“I don’t want him to be 16 and sitting inside playing World of Wacraft all day. I want him to be outside, tearing up stuff with his buddies,” he said. Valid point. My husband knew how to convince me that buying a new UTV was a good choice, and the idea that sealed the deal was the allure of something more exciting to get us all off the couch, out of the house, and into the woods.
Two years ago, we welcomed our son into the world. Born at a bruising 4 and half pounds, we spent a year caring for a tiny bundle of premature joy. Now, our little sack of sugar has evolved into a fearless, adventure-loving tornado on two little feet. His obsession with mud puddles and anything with wheels finds us outside more time than not, and in a world where too many kids use iPads more than bicycles, we concluded that anything to foster that craving for the outdoors was a worthy investment.
There’s no question that we’re not the only family in our situation. One glance at online forums or a trip to the nearest OHV park produces story after story of families using off road recreation as a way to foster a love of the outdoors and admiration for the fun produced by a motor and four (or two) wheels.
However, there is a point in time when taking the kids can be tricky. Our son is over the infant hurdle, but not big enough to pilot his own quad. I know this specifically because his favorite place to drive his Power Wheels pickup is directly into the side of the house.
For that reason, we needed a rig in which he could safely ride. We had a 4×4 truck – 3 of them, in fact, and while they’re fun to drive, we wanted the ability to drive in something other than an actual enclosed vehicle, yet a quad didn’t offer large enough – or safe enough – seating. Thus, a UTV with seating for four and optional doors became the option we felt most comfortable with.
With the ride choice in place all that was left was figuring out how to safely strap him in. Obviously, high speeds and high skill trails will be reserved for times when he’s napping in the truck with grandma, but even on slow speed cruises we needed a secure option for seating for our little co-pilot.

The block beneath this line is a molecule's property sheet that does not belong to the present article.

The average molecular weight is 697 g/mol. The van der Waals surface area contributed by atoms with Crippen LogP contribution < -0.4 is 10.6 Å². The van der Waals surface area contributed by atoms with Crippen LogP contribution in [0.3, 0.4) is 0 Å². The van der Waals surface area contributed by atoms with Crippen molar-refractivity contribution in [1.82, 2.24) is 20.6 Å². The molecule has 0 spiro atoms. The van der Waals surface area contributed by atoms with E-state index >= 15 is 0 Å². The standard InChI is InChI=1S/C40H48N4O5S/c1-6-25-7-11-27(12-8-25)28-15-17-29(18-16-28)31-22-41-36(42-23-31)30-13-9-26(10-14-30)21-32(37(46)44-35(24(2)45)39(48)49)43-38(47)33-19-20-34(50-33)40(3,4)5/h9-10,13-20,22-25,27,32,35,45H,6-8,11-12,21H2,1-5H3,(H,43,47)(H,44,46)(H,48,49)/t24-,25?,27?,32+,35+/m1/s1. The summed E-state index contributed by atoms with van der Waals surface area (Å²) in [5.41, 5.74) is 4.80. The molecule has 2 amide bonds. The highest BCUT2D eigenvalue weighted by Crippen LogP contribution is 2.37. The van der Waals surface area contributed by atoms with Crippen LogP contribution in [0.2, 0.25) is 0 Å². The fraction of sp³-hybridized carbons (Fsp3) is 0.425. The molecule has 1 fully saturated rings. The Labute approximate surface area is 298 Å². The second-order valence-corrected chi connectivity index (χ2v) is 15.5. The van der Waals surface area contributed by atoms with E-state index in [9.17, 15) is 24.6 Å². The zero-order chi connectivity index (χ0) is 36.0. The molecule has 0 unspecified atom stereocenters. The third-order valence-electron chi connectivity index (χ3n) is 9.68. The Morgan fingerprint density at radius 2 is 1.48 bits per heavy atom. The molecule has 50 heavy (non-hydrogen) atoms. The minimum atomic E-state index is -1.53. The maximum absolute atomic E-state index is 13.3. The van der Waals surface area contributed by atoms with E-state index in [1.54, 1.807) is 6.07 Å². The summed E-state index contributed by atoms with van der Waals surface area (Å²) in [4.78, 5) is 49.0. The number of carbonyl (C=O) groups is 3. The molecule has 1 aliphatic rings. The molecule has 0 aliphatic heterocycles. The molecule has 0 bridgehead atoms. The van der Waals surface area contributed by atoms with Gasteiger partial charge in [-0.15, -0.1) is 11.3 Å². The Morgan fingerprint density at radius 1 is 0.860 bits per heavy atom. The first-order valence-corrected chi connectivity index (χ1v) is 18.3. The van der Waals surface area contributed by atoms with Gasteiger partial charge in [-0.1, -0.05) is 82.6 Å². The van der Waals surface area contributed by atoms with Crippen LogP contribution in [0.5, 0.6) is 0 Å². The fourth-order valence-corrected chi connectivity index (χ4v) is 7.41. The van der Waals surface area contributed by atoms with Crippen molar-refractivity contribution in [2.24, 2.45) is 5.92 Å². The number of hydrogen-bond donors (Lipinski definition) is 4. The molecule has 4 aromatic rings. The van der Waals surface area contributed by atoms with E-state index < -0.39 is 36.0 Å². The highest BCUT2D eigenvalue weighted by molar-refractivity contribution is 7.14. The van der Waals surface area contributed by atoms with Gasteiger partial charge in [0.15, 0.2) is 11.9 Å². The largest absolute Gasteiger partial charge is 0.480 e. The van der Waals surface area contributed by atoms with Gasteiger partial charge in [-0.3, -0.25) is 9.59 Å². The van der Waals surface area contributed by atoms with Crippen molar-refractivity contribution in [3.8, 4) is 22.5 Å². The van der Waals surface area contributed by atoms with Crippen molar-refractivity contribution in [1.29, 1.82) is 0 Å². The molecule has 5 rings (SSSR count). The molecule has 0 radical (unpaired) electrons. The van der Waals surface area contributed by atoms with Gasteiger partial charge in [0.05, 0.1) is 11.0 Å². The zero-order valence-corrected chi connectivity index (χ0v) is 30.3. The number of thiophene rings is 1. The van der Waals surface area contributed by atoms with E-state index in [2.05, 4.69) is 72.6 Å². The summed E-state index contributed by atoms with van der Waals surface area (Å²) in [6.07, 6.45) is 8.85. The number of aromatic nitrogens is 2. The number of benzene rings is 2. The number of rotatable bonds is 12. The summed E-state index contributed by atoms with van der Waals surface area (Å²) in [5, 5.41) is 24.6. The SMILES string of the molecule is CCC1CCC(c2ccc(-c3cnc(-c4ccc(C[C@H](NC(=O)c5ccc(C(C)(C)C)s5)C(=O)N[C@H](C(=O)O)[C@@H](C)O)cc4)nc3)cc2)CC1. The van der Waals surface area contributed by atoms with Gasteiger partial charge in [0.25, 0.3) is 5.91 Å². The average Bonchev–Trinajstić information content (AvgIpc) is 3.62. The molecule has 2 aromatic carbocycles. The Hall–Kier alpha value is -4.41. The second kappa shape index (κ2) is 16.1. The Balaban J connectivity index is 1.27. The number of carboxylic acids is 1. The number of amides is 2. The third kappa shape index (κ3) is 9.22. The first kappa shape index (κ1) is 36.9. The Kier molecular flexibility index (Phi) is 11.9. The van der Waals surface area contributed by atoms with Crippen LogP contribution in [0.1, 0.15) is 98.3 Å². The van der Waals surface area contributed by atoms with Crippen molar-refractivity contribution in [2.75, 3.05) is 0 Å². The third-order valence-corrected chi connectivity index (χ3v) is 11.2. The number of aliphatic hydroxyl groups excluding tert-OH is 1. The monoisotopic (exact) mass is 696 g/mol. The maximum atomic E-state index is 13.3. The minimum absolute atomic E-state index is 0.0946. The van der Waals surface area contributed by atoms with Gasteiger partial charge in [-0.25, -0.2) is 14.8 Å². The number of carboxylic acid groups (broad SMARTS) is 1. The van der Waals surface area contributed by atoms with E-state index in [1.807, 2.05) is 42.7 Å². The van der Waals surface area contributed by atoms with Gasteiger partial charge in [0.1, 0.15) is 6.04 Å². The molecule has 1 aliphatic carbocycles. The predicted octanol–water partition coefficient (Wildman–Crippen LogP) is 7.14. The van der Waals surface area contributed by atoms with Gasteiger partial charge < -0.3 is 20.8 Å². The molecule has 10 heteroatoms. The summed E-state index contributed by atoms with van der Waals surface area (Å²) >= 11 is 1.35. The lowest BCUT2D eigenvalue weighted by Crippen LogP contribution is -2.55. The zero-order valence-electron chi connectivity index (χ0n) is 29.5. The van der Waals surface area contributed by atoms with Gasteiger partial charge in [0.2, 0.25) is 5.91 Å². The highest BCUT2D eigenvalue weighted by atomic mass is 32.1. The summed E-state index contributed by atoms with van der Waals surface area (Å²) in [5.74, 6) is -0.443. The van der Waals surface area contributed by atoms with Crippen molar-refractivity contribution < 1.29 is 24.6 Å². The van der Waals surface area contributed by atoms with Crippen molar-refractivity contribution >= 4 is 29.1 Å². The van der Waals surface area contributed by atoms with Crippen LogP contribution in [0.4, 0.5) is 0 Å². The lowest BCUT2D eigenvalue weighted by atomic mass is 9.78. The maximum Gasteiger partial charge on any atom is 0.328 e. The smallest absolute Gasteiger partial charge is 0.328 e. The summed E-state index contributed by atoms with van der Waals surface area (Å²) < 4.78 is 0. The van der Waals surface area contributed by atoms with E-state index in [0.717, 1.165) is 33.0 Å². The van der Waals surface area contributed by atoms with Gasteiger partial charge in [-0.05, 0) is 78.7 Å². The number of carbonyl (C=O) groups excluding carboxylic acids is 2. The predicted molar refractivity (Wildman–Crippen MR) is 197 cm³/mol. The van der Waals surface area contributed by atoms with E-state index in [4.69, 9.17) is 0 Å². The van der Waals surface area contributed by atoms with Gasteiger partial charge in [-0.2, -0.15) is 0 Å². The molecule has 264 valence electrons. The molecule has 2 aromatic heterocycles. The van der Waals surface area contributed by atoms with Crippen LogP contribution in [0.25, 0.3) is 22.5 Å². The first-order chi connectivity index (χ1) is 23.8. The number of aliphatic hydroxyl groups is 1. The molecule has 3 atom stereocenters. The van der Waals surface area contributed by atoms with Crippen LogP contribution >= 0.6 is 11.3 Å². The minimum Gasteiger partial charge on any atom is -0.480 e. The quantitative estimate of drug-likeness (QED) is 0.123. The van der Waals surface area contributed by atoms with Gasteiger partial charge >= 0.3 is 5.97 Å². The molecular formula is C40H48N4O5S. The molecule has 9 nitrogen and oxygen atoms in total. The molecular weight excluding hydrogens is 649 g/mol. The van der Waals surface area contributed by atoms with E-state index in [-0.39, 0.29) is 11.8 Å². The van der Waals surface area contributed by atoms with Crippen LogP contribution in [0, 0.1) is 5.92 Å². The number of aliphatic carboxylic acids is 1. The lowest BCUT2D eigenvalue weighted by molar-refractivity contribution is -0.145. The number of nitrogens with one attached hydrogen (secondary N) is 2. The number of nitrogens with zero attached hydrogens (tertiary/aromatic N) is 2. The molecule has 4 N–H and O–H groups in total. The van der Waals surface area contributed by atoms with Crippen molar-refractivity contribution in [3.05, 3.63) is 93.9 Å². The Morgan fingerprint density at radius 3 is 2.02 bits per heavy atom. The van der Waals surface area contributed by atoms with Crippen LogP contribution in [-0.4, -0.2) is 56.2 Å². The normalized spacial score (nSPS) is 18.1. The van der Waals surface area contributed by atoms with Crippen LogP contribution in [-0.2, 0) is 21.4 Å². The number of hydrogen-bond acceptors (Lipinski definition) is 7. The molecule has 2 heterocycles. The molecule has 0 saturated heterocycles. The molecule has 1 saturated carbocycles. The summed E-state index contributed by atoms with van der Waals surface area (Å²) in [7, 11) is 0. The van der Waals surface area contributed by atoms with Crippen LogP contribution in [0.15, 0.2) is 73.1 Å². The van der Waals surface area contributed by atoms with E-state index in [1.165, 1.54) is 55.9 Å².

Here in California, laws regarding the use of a carseat in a UTV aren’t terribly clear, and the same goes for most states. However, after much searching we were able to locate information that because car seats weren’t specifically prohibited in UTV’s, it was legal.
For now, that answers our problem. Using the stock seatbelt and some custom installed latches, we’ve purchased a secondary car seat to live in the UTV and strap him into with a helmet as an extra piece of insurance. However, we’ve also come across parents who have taken other steps to get their kids safely on the trail with them.
For slightly larger kids, there are a couple companies building custom seats for small riders, known as “boosters.” At about $400, these seats come with custom mounts, smaller buckets, a five point harness and customizable colors. They’re beyond cool.
And in bench seat-scenarios, car seats can be quite simply strapped in. An array of off road aftermarket companies have also caught on to the need to get kids secured and offer bench seats with a built in 5-point harness option in the middle of the rear seat. An option I like to refer to as the “Grandma & Grandpa Sandwich.”
For now, we’re relying on a dedicated car seat, helmet and our good driving to get the little monster out on the trail with us in safety and style. I’ll let you know in 14 years or so if our theory panned out or if he’s busy gaming and pounding Mountain Dew.